A collection agency is a company that specializes in debt collection. Unsurprisingly, going to a collection agency is one of the best ways to collect debts owed to you. You will want to contract a contingency collection agency, which won’t charge you anything until they successfully collect the debt.

This arrangement motivates the agent to act quickly and effectively on your case, making debt collection agencies one of the fastest approaches. They are also among the cheapest because you are already out the money you are owed and will not need to pay any further out-of-pocket until the agent collects. If you engage with a collection agency, you’ll need sufficient documentation to validate the debt. At a minimum, you’ll need an invoice or similar statement that quantifies the amount owed to you.
Certain agencies have higher requirements than others, and typically higher quality agencies have stricter requirements about how much validation they need to accept a case. Some agencies will only work with incorporated businesses and will not accept cases from individuals.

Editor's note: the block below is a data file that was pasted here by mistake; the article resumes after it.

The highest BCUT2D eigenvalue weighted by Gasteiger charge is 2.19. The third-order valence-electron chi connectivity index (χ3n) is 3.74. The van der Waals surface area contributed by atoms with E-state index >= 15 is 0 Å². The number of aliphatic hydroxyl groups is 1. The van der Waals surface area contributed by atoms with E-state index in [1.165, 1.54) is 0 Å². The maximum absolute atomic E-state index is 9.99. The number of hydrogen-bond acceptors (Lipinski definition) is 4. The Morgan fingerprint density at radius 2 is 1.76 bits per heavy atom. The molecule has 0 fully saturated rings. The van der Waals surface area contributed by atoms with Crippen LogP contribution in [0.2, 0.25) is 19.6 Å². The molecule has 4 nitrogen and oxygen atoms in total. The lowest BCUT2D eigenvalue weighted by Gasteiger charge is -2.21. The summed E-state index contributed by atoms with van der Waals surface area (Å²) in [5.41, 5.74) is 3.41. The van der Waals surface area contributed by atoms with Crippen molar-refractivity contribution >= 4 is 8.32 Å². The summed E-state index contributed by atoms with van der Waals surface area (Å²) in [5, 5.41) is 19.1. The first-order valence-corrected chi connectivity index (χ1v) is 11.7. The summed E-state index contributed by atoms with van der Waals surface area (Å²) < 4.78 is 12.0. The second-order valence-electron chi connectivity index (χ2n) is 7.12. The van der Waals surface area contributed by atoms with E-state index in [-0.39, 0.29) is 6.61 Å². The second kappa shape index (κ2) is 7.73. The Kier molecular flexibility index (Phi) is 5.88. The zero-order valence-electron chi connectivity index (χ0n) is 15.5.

When looking for high-quality collection agencies, check their ratings, review, and licenses. You will want to confirm that your collection agency complies with the Fair Debt Collection Practices Act, which prevents debt collectors from engaging in abusive or deceptive practices. You can tell if a debt collection company follows Federal Trade Commission laws by looking at their paperwork, what certifications they hold, what associations they are a part of, or just by asking a representative.